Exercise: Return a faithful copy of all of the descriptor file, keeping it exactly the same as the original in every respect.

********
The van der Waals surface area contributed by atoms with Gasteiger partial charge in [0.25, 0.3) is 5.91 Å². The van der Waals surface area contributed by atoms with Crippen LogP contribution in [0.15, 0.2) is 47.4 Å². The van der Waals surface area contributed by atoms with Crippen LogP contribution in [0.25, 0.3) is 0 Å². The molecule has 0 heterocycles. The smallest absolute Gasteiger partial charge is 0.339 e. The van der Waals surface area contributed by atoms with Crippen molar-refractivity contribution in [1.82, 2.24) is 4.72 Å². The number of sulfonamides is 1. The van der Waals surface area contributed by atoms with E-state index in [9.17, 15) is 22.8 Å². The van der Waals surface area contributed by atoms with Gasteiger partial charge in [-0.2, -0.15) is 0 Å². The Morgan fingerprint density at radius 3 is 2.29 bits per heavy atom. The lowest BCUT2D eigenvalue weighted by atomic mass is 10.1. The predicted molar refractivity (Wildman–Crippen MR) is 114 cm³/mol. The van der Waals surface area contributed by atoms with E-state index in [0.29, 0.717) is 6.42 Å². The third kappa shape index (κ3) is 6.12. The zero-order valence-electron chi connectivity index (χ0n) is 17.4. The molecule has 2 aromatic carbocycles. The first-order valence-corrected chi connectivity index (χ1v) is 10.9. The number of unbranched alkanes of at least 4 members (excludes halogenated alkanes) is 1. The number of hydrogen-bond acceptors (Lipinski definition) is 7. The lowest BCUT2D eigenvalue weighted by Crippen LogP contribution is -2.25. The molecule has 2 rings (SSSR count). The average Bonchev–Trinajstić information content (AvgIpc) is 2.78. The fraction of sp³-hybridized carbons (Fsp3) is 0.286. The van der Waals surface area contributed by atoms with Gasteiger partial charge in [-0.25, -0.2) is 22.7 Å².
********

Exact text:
The van der Waals surface area contributed by atoms with Gasteiger partial charge in [0.25, 0.3) is 5.91 Å². The van der Waals surface area contributed by atoms with Crippen LogP contribution in [0.15, 0.2) is 47.4 Å². The van der Waals surface area contributed by atoms with Crippen LogP contribution in [0.25, 0.3) is 0 Å². The molecule has 0 heterocycles. The smallest absolute Gasteiger partial charge is 0.339 e. The van der Waals surface area contributed by atoms with Crippen molar-refractivity contribution in [1.82, 2.24) is 4.72 Å². The number of sulfonamides is 1. The van der Waals surface area contributed by atoms with E-state index in [9.17, 15) is 22.8 Å². The van der Waals surface area contributed by atoms with Gasteiger partial charge in [-0.2, -0.15) is 0 Å². The Morgan fingerprint density at radius 3 is 2.29 bits per heavy atom. The lowest BCUT2D eigenvalue weighted by atomic mass is 10.1. The predicted molar refractivity (Wildman–Crippen MR) is 114 cm³/mol. The van der Waals surface area contributed by atoms with E-state index in [0.29, 0.717) is 6.42 Å². The third kappa shape index (κ3) is 6.12. The zero-order valence-electron chi connectivity index (χ0n) is 17.4. The molecule has 2 aromatic carbocycles. The first-order valence-corrected chi connectivity index (χ1v) is 10.9. The number of unbranched alkanes of at least 4 members (excludes halogenated alkanes) is 1. The number of hydrogen-bond acceptors (Lipinski definition) is 7. The lowest BCUT2D eigenvalue weighted by Crippen LogP contribution is -2.25. The molecule has 2 rings (SSSR count). The average Bonchev–Trinajstić information content (AvgIpc) is 2.78. The fraction of sp³-hybridized carbons (Fsp3) is 0.286. The van der Waals surface area contributed by atoms with Gasteiger partial charge in [-0.25, -0.2) is 22.7 Å².